Next I use an old fashion to-do list.  Generally my Blackberry serves this purpose well, but unplugging is unplugging, so I use my Moleskine for this task.  For my to-do list I take into account my energy levels, the amount of time each task will take, the lengths and times of each scheduled break, and anything else that needs to be addressed during my “analog” time.  This ensures that nothing will take me away from peak productivity.

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    Finally, there are a few things that you just can’t get around, as far as a digital disconnect goes.  For these tasks I use as rudimentary tools as possible.  Obviously you don’t want to hand write a large amount of text, especially if it needs to be in digital format.  So why not pick up an inexpensive netbook, disconnected from the internet, for these tasks.  Or at the very least, use a minimalistic text editor like JDarkRoom to minimize your distractions.  By keeping things as simple as possible, we allow for less distractions and more productivity.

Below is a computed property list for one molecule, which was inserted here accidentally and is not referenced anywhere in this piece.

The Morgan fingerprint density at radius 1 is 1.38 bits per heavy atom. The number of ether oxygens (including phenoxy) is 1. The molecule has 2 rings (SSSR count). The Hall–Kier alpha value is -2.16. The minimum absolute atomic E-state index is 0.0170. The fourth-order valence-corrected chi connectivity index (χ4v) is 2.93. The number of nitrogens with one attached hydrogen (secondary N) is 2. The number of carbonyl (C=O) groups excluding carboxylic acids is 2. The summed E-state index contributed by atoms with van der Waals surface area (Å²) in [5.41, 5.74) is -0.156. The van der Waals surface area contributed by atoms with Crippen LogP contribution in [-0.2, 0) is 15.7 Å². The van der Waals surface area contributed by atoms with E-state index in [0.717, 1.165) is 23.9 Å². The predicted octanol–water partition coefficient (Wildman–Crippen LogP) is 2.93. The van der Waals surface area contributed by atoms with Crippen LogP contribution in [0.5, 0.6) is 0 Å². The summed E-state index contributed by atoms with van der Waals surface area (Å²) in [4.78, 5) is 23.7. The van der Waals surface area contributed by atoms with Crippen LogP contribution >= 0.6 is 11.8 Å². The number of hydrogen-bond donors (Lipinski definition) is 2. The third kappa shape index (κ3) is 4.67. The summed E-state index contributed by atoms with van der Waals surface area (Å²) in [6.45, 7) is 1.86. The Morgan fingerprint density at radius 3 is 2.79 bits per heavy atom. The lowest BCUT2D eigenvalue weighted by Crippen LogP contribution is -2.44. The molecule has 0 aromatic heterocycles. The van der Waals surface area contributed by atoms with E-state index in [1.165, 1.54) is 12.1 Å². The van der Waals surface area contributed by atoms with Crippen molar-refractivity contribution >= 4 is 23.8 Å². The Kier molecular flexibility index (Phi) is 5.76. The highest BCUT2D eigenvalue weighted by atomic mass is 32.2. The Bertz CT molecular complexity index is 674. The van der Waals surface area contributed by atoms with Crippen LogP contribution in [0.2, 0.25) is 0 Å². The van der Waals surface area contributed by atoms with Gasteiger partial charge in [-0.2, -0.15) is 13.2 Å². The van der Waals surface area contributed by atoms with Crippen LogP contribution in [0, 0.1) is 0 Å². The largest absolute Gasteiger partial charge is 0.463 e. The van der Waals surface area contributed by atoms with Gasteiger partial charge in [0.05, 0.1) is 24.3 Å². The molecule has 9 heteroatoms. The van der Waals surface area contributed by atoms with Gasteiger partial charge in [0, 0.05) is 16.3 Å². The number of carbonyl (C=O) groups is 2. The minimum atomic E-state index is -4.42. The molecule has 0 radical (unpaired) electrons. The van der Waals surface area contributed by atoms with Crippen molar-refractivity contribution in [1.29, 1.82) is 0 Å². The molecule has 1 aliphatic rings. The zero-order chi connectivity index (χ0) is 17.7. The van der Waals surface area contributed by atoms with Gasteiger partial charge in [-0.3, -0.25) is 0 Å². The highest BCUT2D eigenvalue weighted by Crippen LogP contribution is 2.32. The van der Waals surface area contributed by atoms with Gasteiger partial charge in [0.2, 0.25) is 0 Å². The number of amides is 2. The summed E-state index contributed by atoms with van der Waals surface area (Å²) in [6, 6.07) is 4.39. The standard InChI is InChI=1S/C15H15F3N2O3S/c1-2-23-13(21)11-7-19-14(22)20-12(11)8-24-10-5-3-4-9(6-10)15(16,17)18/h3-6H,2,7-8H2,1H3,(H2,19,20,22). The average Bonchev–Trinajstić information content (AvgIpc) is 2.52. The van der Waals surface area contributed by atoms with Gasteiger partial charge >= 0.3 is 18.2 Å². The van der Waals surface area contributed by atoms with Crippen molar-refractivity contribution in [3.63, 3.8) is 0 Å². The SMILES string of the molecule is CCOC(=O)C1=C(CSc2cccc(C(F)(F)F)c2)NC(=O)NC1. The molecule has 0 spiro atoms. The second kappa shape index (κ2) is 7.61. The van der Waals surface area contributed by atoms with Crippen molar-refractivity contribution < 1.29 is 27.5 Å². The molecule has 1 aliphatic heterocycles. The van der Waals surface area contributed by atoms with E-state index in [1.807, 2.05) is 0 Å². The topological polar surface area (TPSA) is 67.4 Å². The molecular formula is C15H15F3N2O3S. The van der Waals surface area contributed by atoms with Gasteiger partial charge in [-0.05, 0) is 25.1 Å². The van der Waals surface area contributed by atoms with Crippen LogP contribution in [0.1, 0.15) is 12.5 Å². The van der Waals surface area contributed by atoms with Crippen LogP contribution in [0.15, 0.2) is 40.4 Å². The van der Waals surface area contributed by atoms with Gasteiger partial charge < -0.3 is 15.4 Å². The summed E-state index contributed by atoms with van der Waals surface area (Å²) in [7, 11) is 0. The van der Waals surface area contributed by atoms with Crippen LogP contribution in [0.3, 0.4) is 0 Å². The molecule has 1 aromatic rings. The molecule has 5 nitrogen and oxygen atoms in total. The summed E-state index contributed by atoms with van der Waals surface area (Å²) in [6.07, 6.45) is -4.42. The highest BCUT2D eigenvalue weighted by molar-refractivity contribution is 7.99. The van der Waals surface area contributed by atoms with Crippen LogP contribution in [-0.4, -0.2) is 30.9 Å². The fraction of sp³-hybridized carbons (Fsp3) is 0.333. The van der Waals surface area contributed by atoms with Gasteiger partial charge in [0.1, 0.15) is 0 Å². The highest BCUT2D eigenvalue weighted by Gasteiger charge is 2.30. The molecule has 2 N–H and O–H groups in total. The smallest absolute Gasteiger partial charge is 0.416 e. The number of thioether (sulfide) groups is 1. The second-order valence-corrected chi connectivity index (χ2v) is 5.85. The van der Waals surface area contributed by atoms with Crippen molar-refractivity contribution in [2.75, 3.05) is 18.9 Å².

Even if you can’t unplug completely, there are easy ways to decrease the noise and get things done:

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    • Schedule the times you check your email, and limit this to 2 to 3 times per workday.
    • Take a media fast; you already know the economy isn’t doing well, how many articles do you really need to read about it?
    • turn off the music; it might be soothing, but music with lyrics tend to take our attention away from our work, and even the little distractions can kill productivity.
    • exercise the 2 call rule;  if someone calls twice consecutively, it’s probably more important than a regular call.